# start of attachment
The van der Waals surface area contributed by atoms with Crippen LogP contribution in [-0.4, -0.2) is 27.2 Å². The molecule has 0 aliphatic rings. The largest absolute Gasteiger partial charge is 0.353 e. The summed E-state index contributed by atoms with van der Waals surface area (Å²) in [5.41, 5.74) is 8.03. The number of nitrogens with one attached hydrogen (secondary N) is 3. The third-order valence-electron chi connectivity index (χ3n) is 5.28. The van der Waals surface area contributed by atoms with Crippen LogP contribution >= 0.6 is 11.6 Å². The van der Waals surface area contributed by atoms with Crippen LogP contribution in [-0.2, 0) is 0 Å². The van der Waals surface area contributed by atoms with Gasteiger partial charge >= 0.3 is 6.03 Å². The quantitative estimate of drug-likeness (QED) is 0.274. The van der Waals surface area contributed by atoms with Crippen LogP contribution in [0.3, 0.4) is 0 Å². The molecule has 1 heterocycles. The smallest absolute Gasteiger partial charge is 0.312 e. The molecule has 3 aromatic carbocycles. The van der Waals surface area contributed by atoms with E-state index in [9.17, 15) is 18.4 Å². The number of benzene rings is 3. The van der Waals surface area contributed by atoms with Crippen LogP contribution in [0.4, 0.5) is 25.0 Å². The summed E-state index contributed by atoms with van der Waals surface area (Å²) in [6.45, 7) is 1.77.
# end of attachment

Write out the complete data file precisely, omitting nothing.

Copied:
The van der Waals surface area contributed by atoms with Crippen LogP contribution in [-0.4, -0.2) is 27.2 Å². The molecule has 0 aliphatic rings. The largest absolute Gasteiger partial charge is 0.353 e. The summed E-state index contributed by atoms with van der Waals surface area (Å²) in [5.41, 5.74) is 8.03. The number of nitrogens with one attached hydrogen (secondary N) is 3. The third-order valence-electron chi connectivity index (χ3n) is 5.28. The van der Waals surface area contributed by atoms with Crippen LogP contribution >= 0.6 is 11.6 Å². The van der Waals surface area contributed by atoms with Crippen LogP contribution in [-0.2, 0) is 0 Å². The van der Waals surface area contributed by atoms with Gasteiger partial charge >= 0.3 is 6.03 Å². The quantitative estimate of drug-likeness (QED) is 0.274. The van der Waals surface area contributed by atoms with Crippen LogP contribution in [0.3, 0.4) is 0 Å². The molecule has 1 heterocycles. The smallest absolute Gasteiger partial charge is 0.312 e. The molecule has 3 aromatic carbocycles. The van der Waals surface area contributed by atoms with E-state index in [9.17, 15) is 18.4 Å². The number of benzene rings is 3. The van der Waals surface area contributed by atoms with Crippen LogP contribution in [0.4, 0.5) is 25.0 Å². The summed E-state index contributed by atoms with van der Waals surface area (Å²) in [6.45, 7) is 1.77.